February, 1936 Popular Publications
Picking up two months after the previous volume, this 29th installment of The Spider again finds our hero, Richard “The Spider” Wentworth, struggling against a national threat pretty much all on his own. While last time Wentworth dropped his Spider guise, this time his entire existence as The Spider is called into question, with Norvell “Grant Stockbridge” Page instilling the yarn with more emotional depth than the previous volumes.
That’s not to say Slaves Of The Murder Syndicate isn’t the typical Page onslaught of action, though. As with the previous installments, a lot of the good stuff is squandered by frequent detours into time-consuming action scenes. But there is a lot of good, character-driven stuff here, more so than any of the earlier books, or at least anything I can recall in them. In particular Wentworth’s relationship with Nita Van Sloan is really put into the spotlight, with Nita’s ever-staunch acceptance of Wentworth’s life as the Spider put to the ultimate test.
Last we saw Wentworth he was on the run, outed in the papers as the Spider but still fighting crime as Corporal Death. Now, two months later, a near-penniless Wentworth (his vast assets frozen due to his being a wanted man and all) lives in the Underworld, disguised with a “face quite altered…by puckered scars…as if by a richocheting bullet.” His plight, as ever, is dire, and his best friend/worst enemy Commissioner Kirkpatrick still has the cops looking for him, despite the fact that last volume Wentworth helped Kirkpatrick defeat the (latest) supervillain who threatened to take over New York. Curiously the Corporal Death gimmick is completely dropped this time, at least so far as Wentworth goes; the guise is only mentioned in passing halfway through the novel, then very late in the game another character takes up the mantle.
There isn’t much pickup from The Mayor Of Hell, though. The way things go, there’s already a new menace Wentworth must deal with; true to form this one opens with Wentworth just happening to witness some latest criminal act, as a carful of men ambush a lone girl and point a “queer gun” at her. This thing fires darts, and this will be the volume’s villain gimmick, or at least one of them – as the narrative tells us, “Almost always, these geniuses of crime invented some new weapon.” The darts make their victims go nuts, spastically dancing as they (presumably) shit themselves and die; Wentworth will soon be calling this weapon “the dancing death.” But that’s not enough for Page, and later in the book he has the criminals using a Dissolver bomb that, well, dissolves people.
As for the villains, this time for the most part they are Indians, apparently of the Thuggee cult, though Page doesn’t do too much with this. Their boss is the lamely-named Chief, who just wears a hood…but then this supervillain’s gimmick is he never really appears in person, each hooded “Chief” Wentworth encounters turning out to be a decoy. After failing to save the girl in the opening scene, Wentworth gets in a running battle against the Chief and his Thuggee minions, with as ever the fate of the entire nation ultimately coming into play. But as if that weren’t enough, Wentworth also has to avoid the cops, who are really closing in on him – not to mention Nita Van Sloan, who sets Wentworth up for the trap!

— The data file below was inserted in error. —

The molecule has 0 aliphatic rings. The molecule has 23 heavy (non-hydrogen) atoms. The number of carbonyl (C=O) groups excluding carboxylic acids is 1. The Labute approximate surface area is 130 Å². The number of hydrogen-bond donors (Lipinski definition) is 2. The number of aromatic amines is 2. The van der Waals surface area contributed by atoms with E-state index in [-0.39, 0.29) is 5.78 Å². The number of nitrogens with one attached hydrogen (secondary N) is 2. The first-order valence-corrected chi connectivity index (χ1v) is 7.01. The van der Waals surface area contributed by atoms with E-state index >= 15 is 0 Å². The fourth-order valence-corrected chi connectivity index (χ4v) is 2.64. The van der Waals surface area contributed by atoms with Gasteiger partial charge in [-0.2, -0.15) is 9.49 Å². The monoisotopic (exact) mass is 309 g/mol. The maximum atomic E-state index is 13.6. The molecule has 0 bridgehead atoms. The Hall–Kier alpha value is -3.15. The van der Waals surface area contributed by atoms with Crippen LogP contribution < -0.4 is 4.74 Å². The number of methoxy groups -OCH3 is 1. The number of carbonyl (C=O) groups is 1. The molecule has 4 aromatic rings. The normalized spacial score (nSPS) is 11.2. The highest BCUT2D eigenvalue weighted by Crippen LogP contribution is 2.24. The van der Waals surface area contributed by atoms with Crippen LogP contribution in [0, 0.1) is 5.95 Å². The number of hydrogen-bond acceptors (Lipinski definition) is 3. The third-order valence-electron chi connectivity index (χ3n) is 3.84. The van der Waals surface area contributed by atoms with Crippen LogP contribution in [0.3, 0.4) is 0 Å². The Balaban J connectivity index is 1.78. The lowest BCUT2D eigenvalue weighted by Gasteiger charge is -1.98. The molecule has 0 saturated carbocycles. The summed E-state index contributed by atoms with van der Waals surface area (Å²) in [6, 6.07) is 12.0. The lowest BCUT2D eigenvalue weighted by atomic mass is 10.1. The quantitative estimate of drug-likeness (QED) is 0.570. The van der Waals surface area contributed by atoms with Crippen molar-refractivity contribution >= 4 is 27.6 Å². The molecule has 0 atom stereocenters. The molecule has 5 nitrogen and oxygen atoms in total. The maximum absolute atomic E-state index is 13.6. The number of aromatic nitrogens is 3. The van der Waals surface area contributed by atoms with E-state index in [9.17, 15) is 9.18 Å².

The stuff with Nita has kind of bored me in previous volumes because it’s too hard to believe; I much prefer the presentation of Nita in later volumes, like #75: Satan’s Murder Machines, where she’s getting in on the action instead of just being caught by the villains. The seeds of this later female ass-kickery are planted here in Slaves Of The Murder Syndicate, particularly in a climax that actually gave me the old chills due to the emotional content of the heroic sacrifice and whatnot. Indeed this Spider yarn reaches dramatic heights only hinted at in previous volumes.
Nita’s betrayal of Wentworth, following him to his slum hideout and distracting him long enough until the cops can show up – that is, after she has, for the first time ever, seriously nagged at him to give up being the Spider – is one of the biggest dramatic surprises in the series yet. But I couldn’t help but chuckle like I was some gutter-minded high schooler (which at heart I guess I always will be), because some of Wentworth and Nita’s dialog here can be taken way out of context:
I mean, seriously! “Stiffly,” “It’s hard, “I want to make it so hard?” “Dick lover?!” What are these two really talking about?? (And FYI, later in the book Nita does actually say “Dick lover,” without the comma between the two words as in the excerpt above…) It’s been years since I read it, but in Robert Sampson’s 1987 study The Spider I’m pretty sure Sampson speculates that Wentworth and Nita Van Sloan, as a pair of healthy mature adults in love, had to have been engaging in some pre-marital sex off-page, and that Page craftily insinuated so in the text. Page certainly does here; late in Slaves Of The Murder Syndicate Wentworth and Nita take an unexpected trip to Florida (even though the country is literally about to be taken over by the Chief!), and spend a few weeks there, staying together in a beach house. I mean Page can’t get into Harold Robbins “full, upthrusting breasts” territory, it being 1936 and all, but it seems pretty evident that Nita is giving Wentworth the goods during this brief sabbatical from his crimefighting life. After all, by her own admission Nita is a “Dick lover!” Hell, I wish I could go spend a couple weeks in Florida with her.